October 19, 2011
SANTA CLARA, Calif. — When Kerry Keating first watched a little-known Houston guard play in April 2007 at the recommendation of one of his assistants, it took quite a bit of imagination for the Santa Clara coach to project future stardom.
"He literally went 3-for-28 and only about half of them were good shots," Keating recalled. "So I can't take all the blame for his shot selection. I inherited some of that."
Thankfully for Santa Clara, Keating had the foresight not to discount Kevin Foster based on one nerves-induced horrific shooting performance.
Foster gradually grew accustomed to not forcing shots or trying to do too much when college coaches evaluated him from the stands. And Keating slowly came to appreciate the shot-happy shooting guard's aggressive, fearless approach rather than regarding it as a drawback.
In the four years since Keating became the first college coach to offer Foster a scholarship, the fourth-year junior has repeatedly rewarded the Santa Clara staff's faith in him. Foster earned WCC co-newcomer of the year as a freshman, sat out due to a foot injury as a sophomore and then propelled the Broncos to the CIT championship last March, averaging a WCC-best 20.2 points per game and leading the nation in three-pointers made and attempted.
"He's about as good a shooter and as good a scorer as there is in college basketball," Keating said. "He's really strong and he's got a great handle, but he's also going to have a lot of defensive attention on him this year. At the top of every scouting report no matter what will be that he's the country's leading three-point shooter. There's no escaping that and there's no changing that."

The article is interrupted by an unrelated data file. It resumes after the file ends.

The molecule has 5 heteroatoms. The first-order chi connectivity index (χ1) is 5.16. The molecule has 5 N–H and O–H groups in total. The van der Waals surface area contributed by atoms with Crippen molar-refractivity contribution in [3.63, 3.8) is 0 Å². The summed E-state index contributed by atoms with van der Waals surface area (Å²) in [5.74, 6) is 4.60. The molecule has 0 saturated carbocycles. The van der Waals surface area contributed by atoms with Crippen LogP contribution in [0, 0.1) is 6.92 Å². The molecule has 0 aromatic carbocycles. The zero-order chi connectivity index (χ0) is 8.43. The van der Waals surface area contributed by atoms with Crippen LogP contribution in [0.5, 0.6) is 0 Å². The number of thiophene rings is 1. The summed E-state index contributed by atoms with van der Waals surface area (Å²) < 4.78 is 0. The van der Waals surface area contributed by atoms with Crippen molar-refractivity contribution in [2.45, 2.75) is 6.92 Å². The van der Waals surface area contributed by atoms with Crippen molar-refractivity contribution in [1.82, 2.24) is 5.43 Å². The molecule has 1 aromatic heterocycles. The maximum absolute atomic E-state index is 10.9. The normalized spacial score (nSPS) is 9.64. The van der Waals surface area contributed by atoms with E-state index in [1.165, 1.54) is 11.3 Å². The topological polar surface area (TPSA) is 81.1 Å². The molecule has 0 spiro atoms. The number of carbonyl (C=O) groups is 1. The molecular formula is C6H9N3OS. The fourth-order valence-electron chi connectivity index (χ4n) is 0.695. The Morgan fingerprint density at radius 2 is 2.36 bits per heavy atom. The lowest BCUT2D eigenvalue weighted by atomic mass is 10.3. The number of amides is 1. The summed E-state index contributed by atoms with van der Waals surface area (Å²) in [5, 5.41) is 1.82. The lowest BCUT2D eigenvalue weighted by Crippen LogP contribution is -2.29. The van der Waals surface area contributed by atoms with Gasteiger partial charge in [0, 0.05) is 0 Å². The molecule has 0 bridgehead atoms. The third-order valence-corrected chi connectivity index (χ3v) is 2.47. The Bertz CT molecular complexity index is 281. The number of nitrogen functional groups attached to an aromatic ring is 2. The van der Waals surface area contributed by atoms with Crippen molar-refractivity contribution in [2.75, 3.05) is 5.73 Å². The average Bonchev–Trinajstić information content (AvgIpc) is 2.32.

Few players in the nation received as much freedom to shoot from distance last season as Foster, the centerpiece of a Santa Clara attack that also included promising freshman point guard Evan Roquemore and experienced big men Ben Dowdell and Marc Trasolini.
Foster averaged 10 three-point attempts per game. He put up at least 20 shots in 10 of Santa Clara's last 12 games. His 380 attempted three-pointers were 67 more than Jimmer Fredette shot even though the Broncos' 38 games were only one more than BYU's 37.
With Dowdell having graduated and Trasolini lost for the season due to a torn ACL, Keating has accepted that Foster's shot attempts per game likely won't diminish much. What the fourth-year coach has encouraged Foster to do is to work to improve his 38.6 percent shooting by displaying more patience and developing enough trust in his younger teammates to dish to them for easy looks when double and triple teams come.
"My number of shots can stay right where it is, but the number of makes has to go up," Foster said. "Shot selection is a trust thing. I have faith in my teammates. I have to keep telling myself we've all been working hard and we all can make shots. If I can pass up a contested shot to make an extra pass, sometimes I have to do that. I just have to have faith that our bigs or another guard can make the shot."